The FSA has fined John Shevlin, an IT technician, £85,000 for trading a contract for difference (CFD) referenced to the share price of the Body Shop International plc (the Body Shop) on the basis of inside information.
- The FSA has successfully concluded a market abuse (insider dealing) case based on circumstantial evidence.
- This is the first of what the FSA hopes will be a steady stream of cases that visibly demonstrate its commitment to tackling market abuse.
- Although firms can do little to prevent the deliberate abuse of a position of trust of the kind in this case, it would be prudent for firms to assess their policies and procedures in the light of the FSA's recently published Principles of Good Practice.
Mr Shevlin worked in the Body Shop's head office as part of its desktop support team. He was responsible for providing IT support to staff including senior executives in the head office. His salary was approximately £28,000.
During the period leading up to the Body Shop's Christmas trading announcement, originally scheduled for 13 January 2006, senior executives had access to inside information. Various emails were circulated, from 16 December 2005, which gave details of the company's performance, of the fact that it would not meet its forecasted target profit, and that the announcement might have to be brought forward. From 8 January 2006, emails indicated that the announcement would be brought forward to 11 January, and the draft text was also circulated.
During this period, Mr Shevlin had the passwords of senior executives, which gave him full access to their email accounts. At 16:03 on 10 January 2006, Mr Shevlin sold a CFD in the Body Shop, borrowing £29,000 to do so. This trade accounted for over a quarter of the daily trading volume in that stock. The Body Shop share price fell 18% after the announcement on 11 January, and Mr Shevlin closed out his position at a net profit of £38,472.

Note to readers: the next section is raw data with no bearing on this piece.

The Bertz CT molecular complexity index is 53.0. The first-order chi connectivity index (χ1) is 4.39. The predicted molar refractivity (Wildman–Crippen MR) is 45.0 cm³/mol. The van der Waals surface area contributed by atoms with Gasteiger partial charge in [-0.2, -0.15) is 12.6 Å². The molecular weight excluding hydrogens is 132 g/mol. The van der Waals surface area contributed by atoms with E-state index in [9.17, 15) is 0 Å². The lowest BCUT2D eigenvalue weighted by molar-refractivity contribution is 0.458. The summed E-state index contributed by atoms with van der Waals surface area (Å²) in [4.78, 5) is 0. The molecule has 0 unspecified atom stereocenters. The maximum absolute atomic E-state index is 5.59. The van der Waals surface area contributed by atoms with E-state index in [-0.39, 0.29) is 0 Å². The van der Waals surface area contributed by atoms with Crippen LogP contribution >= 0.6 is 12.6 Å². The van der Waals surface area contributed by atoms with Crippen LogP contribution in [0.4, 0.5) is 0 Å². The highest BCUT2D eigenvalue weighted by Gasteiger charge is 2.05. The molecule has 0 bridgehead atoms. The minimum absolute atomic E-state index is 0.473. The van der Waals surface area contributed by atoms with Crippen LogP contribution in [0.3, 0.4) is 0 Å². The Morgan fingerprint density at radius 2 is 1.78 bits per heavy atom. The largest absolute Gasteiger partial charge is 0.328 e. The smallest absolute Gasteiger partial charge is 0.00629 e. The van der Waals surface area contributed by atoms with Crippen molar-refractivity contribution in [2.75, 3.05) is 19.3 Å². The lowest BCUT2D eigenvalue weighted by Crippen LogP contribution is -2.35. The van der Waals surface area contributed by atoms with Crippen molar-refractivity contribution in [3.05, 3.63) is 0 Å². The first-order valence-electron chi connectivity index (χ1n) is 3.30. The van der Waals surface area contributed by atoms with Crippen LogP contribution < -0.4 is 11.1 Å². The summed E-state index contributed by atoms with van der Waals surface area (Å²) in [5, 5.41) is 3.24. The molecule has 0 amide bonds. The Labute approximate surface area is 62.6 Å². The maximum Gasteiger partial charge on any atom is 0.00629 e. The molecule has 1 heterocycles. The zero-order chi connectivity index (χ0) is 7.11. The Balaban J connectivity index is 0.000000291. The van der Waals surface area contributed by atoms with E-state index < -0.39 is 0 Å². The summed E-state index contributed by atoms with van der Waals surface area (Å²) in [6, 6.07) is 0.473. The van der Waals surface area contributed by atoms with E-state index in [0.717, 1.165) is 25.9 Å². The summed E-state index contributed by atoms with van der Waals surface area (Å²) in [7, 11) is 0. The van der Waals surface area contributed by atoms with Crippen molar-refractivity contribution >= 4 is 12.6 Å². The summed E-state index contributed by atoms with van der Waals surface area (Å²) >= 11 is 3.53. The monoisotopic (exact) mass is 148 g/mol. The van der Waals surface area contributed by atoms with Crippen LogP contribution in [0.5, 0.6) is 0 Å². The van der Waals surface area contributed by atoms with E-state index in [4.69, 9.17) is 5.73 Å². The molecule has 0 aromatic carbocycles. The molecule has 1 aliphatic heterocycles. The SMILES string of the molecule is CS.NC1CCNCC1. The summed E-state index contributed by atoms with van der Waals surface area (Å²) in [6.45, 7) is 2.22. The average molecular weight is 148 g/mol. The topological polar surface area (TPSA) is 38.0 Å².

FSA findings: insider dealing
In the Final Notice, the FSA concluded that Mr Shevlin, by trading the Body Shop CFD, had engaged in market abuse. Most of the elements required to prove market abuse (insider dealing) under section 118(2) of the Financial Services & Markets Act 2000 were not matters of dispute:
- the CFD was a related investment within the meaning of section 118(1) of FSMA;
- the trading occurred in the UK;
- Body Shop shares were traded on the London Stock Exchange;
- Mr Shevlin had access to the emails through the exercise of his employment;
- the emails contained inside information which, if generally available, would have been likely to have had a significant effect on the price of Body Shop shares.
The FSA accepted that it could not confirm with any precision when Mr Shevlin was alleged to have accessed the inside information (any access would have been "as" the account holder).
Mr Shevlin claimed that in making the CFD trade, he had relied on his own research and observations of the Body Shop price pattern and the price/earnings ratio, and not on inside information. Those explanations were not, however, entirely consistent with the timing of the trade.
He also claimed that he had twice previously traded in Body Shop CFDs on the day before an announcement - however, on those two prior occasions, the announcements had been made on the scheduled dates, and he had traded in anticipation of a price increase, whereas here the announcement had been unexpectedly brought forward, and he was trading in anticipation of a loss. Mr Shevlin's explanation for the size of the trade was that he believed that there would only be a small movement in share price.
The FSA also relied on various other factors suggesting insider dealing, including the following: